THE GARFIELD HOUSE
Hiram, Ohio

High on a hill overlooking Garfield Road in Hiram, Ohio is a stately mansion that has stood for more than a century. It has seen its share of tragedy and triumph over the years and its share of occupants too. But there is something a little different about this house... it is not your average historical home. This house is different because many of the former residents choose to stay on here past their time.... even after death.

The house was built back in 1836 and was turned into a boarding house that same year for faculty members of the, what was known until 1867 as, the Western Reserve Eclectic Institute.

James Garfield studied at the Institute from 1851 to 1854. Although he was only a student at the time, Garfield would go on to serve as the twentieth president of the United States. He would also be the second president to be assassinated while in office. Two years after Garfield's graduation, he returned to Hiram, Ohio as a teacher and principal, He moved into the boarding house and later became president of the school. In 1856, Garfield married his wife, Lucretia, a frail, religious woman. The pair did not make a match and their marriage was not a happy one. The couple lived in the house until 1861, when Garfield left to fight in the Civil War. Lucretia moved back to her parent's home.

The house had several owners until 1907, when it was purchased by Marcia Henry, a professor of English, Latin and Greek. Her father had been a close friend of James Garfield. When Henry died in 1858, she willed the house to Hiram College, with the stipulation that her nephew, Charles Henry, could live in it. He chose not to do so and gave the house to the college. It was sold again in 1961 to Bruno and Dorothy Mallone, who had the house moved to its present location on Garfield Road.

Shortly after that, strange things began to happen in the house. Lights began to behave erratically in the house and objects began moving when no one was near them. Things would fly across the room, burning candles would explode and the strong smell of cigars would often overpower people in certain parts of the house..... it should be noted that President Garfield was especially fond of cigars.

Psychics who have investigated the house claim to have found it to be filled with ghosts. One of the spirits is believed to be that of Almeda Booth, a student, and later a teacher, at the college. Almeda had lived in the boarding house when Garfield had first come to the school and had fallen in love with him. There was no evidence to ever suggest that Garfield returned her affections, although curiously, after Garfield and Lucretia were married, Almeda Booth was often found in their company. Could the two have been reunited in death?

It is strongly believed that James Garfield has also returned to haunt the house. Strange pieces of his distinctive handwriting have been found in the house, the fragrant odor of his cigars often pervade the place and he has been contacted during seances that have been held here. The general impression is that Garfield is very unhappy in the afterlife. He believes that he was betrayed by close friends who planned the assassination. Will he ever find peace?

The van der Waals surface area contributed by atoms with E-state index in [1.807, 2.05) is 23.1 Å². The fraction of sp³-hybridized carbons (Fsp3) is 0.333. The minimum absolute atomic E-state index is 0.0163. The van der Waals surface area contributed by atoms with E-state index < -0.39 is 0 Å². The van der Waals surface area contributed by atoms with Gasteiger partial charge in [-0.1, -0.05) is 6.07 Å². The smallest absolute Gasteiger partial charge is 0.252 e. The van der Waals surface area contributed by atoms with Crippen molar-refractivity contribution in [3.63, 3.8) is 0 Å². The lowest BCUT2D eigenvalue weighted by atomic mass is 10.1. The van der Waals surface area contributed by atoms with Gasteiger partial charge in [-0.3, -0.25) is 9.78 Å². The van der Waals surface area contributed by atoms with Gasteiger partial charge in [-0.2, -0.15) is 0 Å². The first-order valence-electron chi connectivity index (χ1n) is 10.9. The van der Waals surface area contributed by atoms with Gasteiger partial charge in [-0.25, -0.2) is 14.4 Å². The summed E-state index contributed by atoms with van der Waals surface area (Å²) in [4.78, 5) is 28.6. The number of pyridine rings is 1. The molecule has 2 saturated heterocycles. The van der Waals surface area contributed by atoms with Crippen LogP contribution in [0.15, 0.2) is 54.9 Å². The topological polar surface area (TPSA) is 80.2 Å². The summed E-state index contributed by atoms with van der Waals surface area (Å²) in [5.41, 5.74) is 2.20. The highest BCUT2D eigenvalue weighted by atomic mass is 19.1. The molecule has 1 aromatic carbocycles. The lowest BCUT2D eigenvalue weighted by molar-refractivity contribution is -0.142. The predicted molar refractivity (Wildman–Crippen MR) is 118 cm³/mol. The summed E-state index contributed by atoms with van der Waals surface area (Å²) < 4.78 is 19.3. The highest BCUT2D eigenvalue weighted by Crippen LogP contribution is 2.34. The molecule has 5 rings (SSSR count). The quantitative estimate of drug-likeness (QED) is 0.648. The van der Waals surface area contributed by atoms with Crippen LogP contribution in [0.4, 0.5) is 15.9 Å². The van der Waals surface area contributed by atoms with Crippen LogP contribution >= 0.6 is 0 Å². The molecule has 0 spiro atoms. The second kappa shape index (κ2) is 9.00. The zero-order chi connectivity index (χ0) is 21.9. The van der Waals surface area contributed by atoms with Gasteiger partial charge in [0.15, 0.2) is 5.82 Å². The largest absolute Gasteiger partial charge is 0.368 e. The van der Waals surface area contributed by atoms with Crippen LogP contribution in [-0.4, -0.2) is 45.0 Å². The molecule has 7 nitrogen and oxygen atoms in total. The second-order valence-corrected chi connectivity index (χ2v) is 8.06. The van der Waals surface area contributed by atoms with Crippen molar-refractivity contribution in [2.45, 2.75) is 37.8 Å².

They are not thought to be the only ghosts in the house either. It is surmised that Lucretia Garfield also remains behind, along with Marcia Henry and a boy named "Andrew", who claims to have died many years ago. It is not known for sure who this "Andrew" may be, but Marcia Henry is no mystery... she had told her nephew that she "would be back" before she died.

And they may not be the only ones here either... the front door of the house often opens and closes on its own and neighbors have even noticed the previously locked door standing wide open while the occupants of the house have been away.

Update: Recent news about the Garfield house

Jocelyn Carlson writes:

"I am from Painesville, Ohio and was reading about the Garfield hauntings.  I live about 15 minutes away from the house.  The city of Mentor also erected a park in honor of James Garfield.  The city of Mentor recently spent I think, but am not sure $2 million dollars restoring the house.  It will reopen to the public in July.  I visited the house before it was remodeled four years ago when I lived in Mentor.  One of the local legends says that the ghost of Garfield's wife haunts the bedroom.  With my tour the bedroom was blocked off and you could only look inside from behind a velvet rope.  She is also said to be somewhere in the back yard but once again, we weren't allowed to go there.   A new staircase had been built because the original had been too dangerous to walk on but it is still there to look at, that also is said to have a ghost there.  Now that the city has completely remodeled the old house, they returned it to an almost exact replica of how it looked before.  A couple years ago they painted it white, but originally it was blue...so they painted it blue.  It's a really beautiful house that a lot of money and time was spent on and I can't wait for it to be reopened."

The Garfield House is a private residence in Hiram, Ohio, which is located in the northeast region of the state. The house is located on a hill overlooking Garfield Road.

Copyright 1998 by Troy Taylor

Return to the Main Page